Removing a Broken Exhaust Manifold Stud: The MCN Tutorial
A while ago I had to deal with a broken exhaust manifold stud. To say it was annoying is to seriously understate my feeling on the matter. Rather than dwell in my own misery, I decided to come up with a do-it-yourself solution so some poor sap in the future may have an easier time than I did. I spent about 6 weeks thinking about the solution that did not entail me removing the head, plunking down my $75 at the machine shop, and another $100 for all the gaskets to put the head back on. So without further adue, my tutorial on how to fix a exhaust manifold stud disaster.
This post is about removing a stud without damaging your aluminum cylinder head. Some may say it can’t be done with the head on the car, and in some cases, that may be correct. However, I plan to show how to remove a broken exhaust (or intake manifold) stud without a trip to the machine shop and the cost of a new head gasket and headache and all that.
First, a parts list:
- Electric or pneumatic drill
- 90 degree angle adapter for the drill, if necessary
- 1x 5/32 cobalt drill bit, Cobalt is the metal it is made of, not the brand.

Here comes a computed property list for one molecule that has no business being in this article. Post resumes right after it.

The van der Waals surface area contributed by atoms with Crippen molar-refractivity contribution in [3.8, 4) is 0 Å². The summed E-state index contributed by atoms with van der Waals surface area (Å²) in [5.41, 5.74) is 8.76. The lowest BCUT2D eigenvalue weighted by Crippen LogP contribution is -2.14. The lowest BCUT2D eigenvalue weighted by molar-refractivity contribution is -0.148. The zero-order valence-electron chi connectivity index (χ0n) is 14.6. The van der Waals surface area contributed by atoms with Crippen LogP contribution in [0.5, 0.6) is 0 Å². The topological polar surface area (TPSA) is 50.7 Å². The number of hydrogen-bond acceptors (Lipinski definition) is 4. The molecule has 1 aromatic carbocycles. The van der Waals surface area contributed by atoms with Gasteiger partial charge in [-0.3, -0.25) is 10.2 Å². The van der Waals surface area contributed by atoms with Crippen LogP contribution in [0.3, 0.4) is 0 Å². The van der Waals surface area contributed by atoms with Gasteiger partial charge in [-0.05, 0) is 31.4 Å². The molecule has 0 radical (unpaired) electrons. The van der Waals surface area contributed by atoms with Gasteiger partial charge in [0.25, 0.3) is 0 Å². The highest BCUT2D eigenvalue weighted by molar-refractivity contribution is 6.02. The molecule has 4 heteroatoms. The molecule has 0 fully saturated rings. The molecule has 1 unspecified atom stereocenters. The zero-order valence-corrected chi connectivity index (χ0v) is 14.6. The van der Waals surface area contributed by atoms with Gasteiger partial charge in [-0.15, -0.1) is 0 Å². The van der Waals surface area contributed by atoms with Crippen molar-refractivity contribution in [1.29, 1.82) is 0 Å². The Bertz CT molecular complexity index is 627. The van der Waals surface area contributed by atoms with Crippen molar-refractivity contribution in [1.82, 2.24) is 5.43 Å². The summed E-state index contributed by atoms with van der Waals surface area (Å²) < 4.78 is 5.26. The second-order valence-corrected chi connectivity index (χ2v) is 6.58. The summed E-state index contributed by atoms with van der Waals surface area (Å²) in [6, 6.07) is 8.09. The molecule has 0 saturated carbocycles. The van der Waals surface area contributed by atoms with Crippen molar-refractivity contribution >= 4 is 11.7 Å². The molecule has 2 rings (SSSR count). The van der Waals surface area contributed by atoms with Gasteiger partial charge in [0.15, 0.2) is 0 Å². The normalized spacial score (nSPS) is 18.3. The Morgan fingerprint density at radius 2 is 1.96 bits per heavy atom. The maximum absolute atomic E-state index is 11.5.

- 1x internal pin-type concrete anchor, AKA concrete “Strike Anchor”
- a bench grinder or other heavy duty metal grinder.
- 1x 5/32 square tapered screw extractor
- small hammer
- crescent wrench
First of all, some notes about the parts list. You must have something to drill with, so obviously an electric or pneumatic drill is a necessity. Unfortunately, most electric drills will not fit, so you will need to buy a right angle adapter for the electric drill, pictured below. You may also be able to substitute a 90 degree angle die grinder if you can find cobalt metal bits that fit it, but in my experience, that is a chore.
Second, the drill bit is of the utmost importance. Don’t even bother with the wood/metal/all purpose drill bits, because they are just a waste of time. You want to buy a drill bit that is made of cobalt metal, i.e. the chemistry element cobalt. This is the most critical part you should buy. Without this bit, it won’t happen. I spent 5 hours, first with an “all purpose” wood/metal bit, then went to a “titanium coated” bit, then a carbide bit, all of which didn’t do the job in any way, shape, or form. After 3 trips to the store, only a call to my master airline mechanic father-in-law, did I discover that Cobalt metal drill bits are the name of the game for things like this. So seriously, don’t even bother without one. They are about $5 at sears.